One direction

Tiny yellow hard hats accompanied each place setting at a recent fundraiser, symbolizing the next phase of a collaboration that’s been happening somewhat quietly for several years.

One Wyoming Inc. received its 501(c)(3) status in 2016 and, in 2017, reconstituted its board of directors, developed a five-year strategic plan and set a 2018 fundraising goal of $150,000.

Its first fundraiser toward that end was held Jan. 24 at the former Klingman’s building at 1001 28th St. SW in Wyoming.

According to Jack Ponstine, president of Professional Media Management and president of the One Wyoming board, the nonprofit’s primary objective is economic development.

Its strategic plan also includes community health and wellness, quality education, community development, arts and entertainment, and diversity and inclusion.

Speaking toward the latter piece, Roberto Torres, former executive director of the Hispanic Center of Western Michigan, joined the One Wyoming board and is looking for ways to communicate Wyoming’s “great diversity” so that it can attract outside investors and improve services.

Torres said much more work lies ahead.

“We went from developing the board to creating a strategic plan. Now, we want to bring on a staff that’s going to work on these strategic areas, then take them to the foundations and say, ‘Here’s what this looks like and here’s what the money will go to.’”

Early ideas include creating neighborhood community centers where Spanish-speaking residents could go for health care, seeding entrepreneurial and STEM training, and attracting potential “anchor venues” that would spur ancillary development.

The organization’s roots date back 18 years, when several faith-based organizations in Wyoming, along with the late Wyoming Mayor Carol Sheets and soon-to-retire Police and Fire Chief James Carmody formed a group that would go on to create mentorship and education opportunities for the youths of Wyoming, with the help of leaders such as Tom Reeder, superintendent of Wyoming Public Schools.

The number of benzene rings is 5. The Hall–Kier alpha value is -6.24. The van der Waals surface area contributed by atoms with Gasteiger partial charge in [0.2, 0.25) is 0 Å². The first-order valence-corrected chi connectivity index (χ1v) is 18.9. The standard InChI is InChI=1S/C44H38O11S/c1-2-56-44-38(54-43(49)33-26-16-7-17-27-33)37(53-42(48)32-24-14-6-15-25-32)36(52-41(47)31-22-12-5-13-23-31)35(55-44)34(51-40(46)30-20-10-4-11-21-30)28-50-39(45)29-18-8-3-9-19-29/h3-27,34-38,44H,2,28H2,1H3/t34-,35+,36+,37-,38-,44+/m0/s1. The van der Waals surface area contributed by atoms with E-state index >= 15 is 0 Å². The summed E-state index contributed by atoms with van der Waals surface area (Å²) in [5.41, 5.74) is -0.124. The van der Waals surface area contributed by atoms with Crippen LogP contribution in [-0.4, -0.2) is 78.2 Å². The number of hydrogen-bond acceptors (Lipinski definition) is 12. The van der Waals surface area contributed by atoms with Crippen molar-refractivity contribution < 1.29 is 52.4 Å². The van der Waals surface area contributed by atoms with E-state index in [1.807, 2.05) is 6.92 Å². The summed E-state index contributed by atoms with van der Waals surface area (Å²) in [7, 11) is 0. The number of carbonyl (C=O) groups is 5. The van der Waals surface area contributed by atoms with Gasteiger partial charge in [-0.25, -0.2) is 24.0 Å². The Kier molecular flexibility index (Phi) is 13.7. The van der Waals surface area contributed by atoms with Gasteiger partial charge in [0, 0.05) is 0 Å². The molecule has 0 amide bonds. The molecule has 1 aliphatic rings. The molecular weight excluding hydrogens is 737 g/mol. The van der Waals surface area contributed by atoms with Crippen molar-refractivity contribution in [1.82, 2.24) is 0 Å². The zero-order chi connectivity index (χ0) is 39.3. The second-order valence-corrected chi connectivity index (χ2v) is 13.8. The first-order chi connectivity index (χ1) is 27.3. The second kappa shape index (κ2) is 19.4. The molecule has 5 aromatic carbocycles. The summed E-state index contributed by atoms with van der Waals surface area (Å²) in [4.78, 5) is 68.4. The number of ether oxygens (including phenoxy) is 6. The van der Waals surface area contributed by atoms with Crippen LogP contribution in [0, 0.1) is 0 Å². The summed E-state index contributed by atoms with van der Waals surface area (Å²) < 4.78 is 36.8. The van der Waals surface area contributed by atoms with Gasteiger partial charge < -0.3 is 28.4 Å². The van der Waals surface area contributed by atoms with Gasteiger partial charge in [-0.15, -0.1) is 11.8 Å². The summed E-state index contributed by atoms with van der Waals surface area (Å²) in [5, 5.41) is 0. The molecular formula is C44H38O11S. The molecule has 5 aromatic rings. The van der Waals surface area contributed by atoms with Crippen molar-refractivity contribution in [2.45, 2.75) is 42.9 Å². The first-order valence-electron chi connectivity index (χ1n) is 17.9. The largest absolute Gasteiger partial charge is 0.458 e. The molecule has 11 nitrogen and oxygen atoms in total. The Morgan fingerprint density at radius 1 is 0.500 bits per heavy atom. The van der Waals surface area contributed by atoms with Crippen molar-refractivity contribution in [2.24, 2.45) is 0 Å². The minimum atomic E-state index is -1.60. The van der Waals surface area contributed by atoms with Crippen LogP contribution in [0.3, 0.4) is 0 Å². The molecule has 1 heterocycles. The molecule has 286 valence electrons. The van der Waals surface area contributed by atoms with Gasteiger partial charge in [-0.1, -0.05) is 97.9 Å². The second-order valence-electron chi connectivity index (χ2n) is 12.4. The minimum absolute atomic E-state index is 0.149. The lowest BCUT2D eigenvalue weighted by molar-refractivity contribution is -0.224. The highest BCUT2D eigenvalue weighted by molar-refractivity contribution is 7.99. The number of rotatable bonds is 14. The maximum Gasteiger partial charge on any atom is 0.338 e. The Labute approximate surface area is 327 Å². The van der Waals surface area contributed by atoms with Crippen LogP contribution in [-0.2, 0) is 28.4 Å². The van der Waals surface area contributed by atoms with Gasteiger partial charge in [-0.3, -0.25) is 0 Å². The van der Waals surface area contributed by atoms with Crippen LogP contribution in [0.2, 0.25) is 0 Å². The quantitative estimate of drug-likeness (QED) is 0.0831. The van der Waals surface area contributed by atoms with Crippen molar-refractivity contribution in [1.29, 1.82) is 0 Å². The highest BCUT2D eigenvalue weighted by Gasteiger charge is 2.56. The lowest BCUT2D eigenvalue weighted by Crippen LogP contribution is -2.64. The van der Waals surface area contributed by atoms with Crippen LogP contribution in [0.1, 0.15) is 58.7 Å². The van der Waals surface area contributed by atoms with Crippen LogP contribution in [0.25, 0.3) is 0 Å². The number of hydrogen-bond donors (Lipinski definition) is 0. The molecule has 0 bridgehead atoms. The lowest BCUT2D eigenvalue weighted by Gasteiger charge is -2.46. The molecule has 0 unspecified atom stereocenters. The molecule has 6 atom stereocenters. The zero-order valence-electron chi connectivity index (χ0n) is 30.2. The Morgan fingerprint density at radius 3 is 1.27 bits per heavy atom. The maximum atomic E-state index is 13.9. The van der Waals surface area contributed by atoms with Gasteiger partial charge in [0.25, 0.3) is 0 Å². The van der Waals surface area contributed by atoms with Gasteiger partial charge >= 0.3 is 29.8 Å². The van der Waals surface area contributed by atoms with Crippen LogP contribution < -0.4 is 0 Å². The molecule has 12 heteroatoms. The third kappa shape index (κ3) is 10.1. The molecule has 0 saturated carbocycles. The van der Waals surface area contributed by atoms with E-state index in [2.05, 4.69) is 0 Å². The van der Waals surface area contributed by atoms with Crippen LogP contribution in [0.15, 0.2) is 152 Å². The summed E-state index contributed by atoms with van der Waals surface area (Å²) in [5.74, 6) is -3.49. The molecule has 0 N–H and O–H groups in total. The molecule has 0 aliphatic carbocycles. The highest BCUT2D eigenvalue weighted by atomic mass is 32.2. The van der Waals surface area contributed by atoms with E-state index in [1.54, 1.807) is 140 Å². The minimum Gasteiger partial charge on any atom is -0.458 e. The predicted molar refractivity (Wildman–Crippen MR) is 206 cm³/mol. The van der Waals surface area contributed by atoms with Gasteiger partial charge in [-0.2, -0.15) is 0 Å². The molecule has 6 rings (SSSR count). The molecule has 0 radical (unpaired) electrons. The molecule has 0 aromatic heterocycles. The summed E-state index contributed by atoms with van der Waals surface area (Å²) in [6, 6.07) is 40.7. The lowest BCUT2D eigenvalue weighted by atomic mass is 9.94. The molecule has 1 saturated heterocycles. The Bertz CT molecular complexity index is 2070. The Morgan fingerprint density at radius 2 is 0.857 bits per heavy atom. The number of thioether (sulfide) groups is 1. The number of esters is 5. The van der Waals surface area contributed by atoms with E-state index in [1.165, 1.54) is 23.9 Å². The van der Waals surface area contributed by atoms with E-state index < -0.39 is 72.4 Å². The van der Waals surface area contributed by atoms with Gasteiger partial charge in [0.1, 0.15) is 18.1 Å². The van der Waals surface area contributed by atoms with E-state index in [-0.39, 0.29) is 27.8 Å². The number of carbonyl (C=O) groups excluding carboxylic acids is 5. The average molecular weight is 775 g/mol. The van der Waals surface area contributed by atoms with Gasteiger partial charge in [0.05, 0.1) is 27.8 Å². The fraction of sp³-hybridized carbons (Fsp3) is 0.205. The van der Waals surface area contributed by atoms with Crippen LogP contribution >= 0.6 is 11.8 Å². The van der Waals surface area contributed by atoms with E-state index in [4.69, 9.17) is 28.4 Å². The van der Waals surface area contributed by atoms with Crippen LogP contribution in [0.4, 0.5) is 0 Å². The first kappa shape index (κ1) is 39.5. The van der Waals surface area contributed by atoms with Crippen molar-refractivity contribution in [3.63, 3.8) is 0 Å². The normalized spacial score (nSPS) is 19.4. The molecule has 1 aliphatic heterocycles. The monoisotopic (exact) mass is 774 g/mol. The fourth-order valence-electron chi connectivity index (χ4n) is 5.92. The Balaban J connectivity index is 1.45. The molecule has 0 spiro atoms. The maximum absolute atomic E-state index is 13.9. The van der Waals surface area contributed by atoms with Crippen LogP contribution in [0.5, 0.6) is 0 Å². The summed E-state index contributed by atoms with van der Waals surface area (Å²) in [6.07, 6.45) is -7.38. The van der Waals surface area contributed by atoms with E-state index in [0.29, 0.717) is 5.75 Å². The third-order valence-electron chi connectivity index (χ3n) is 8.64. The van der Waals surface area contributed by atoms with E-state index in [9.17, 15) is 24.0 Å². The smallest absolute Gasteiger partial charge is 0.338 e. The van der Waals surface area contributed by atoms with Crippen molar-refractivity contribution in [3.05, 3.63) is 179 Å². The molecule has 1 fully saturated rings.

Over the past few years, its directors started setting their sights higher.

One Wyoming is no longer a purely faith-based group but rather a collaboration of schools, government, nonprofits, residents and business owners — including supporters such as Ken Kemper, president of Grace Bible College, Marge Wilson, owner of Marge’s Donut Den, and Tommy Brann, owner of Brann’s restaurants.

Torres said the group is working to create an international brand for Wyoming that will put it on the map.

“One of the biggest challenges for the city of Wyoming and any other city that abuts a major metro area like Grand Rapids is how do you seek a brand that is different and provides a different identity?” Torres said.

“It’s taking current realities and helping use it to brand us.”

Not so Grand

It’s been a rough stretch for the Grand Action Committee, the business-based nonprofit so instrumental in the development of downtown Grand Rapids.

Last fall, co-chairs John Canepa, Dick DeVos and David Frey announced they would step down as leaders of the organization that has been a catalyst for more than $3.5 billion in economic development.

Last month, Canepa died as a result of injuries suffered in a car-pedestrian accident. Last week, Grand Action executive committee member and former Davenport University president Donald Maine died.

In a joint statement, DeVos and Frey called Canepa and Maine “giants” of the community.

“They were close friends and colleagues, whose lives and contributions were an extraordinary gift to us, our community and to scores of others,” the statement read.